If the experiences and approaches of Chief Ramer and Toronto Police are representative of Canadian policing more widely, it would appear that the legalisation of cannabis has been achieved without significant disruption or damage, and that the decriminalisation of drugs more widely could attract qualified support from law enforcement.
In terms of retail sales, and how this could impact on the overall number of users (the basis in part of the public health arguments in favour of legalisation), the findings were less positive.
But what does any research or assessment of the country’s changes to existing drug legislation reveal so far? Unfortunately, for those watching the outcome of Canada’s law change with a view to their own legalisation debate, any in-depth research after more than the first year of the change is frustratingly thin on the ground (due in part to the Covid pandemic). And as mentioned previously, the mandatory review of the legislation change that was due to start in October 2021 has yet to begin.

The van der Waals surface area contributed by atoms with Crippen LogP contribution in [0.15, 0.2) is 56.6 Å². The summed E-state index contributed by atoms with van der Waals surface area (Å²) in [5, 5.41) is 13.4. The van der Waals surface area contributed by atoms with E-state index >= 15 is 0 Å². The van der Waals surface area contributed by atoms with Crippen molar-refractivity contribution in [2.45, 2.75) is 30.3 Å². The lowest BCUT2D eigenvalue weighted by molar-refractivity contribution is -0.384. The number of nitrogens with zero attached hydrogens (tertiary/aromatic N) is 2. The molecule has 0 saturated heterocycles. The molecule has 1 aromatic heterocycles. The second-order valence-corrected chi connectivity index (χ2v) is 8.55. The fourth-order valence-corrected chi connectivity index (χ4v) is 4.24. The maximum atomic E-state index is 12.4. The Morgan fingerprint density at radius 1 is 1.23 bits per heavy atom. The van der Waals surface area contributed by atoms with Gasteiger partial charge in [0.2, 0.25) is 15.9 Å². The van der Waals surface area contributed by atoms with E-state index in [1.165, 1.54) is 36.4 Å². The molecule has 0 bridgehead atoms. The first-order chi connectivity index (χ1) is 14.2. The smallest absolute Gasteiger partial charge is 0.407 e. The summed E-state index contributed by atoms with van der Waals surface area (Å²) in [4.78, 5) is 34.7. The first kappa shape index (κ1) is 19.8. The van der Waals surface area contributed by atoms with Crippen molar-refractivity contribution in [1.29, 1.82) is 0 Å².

One study that does throw some light on the debate is Regulating the Legal Cannabis Market: How is Canada doing?, published earlier this month by the Centre for Addiction and Mental Health.
The report looks at the seven key recommendations made by the Task Force on Cannabis Legalization and Regulation ahead of the Cannabis Act being introduced, and examines how many of them are fully in place and operating successfully.
It found that three recommendations – setting a minimum legal age of 18, restricting the advertising and promotion of cannabis sales, and making sure cannabis is sold under plain packaging featuring only factual information – have been clearly achieved.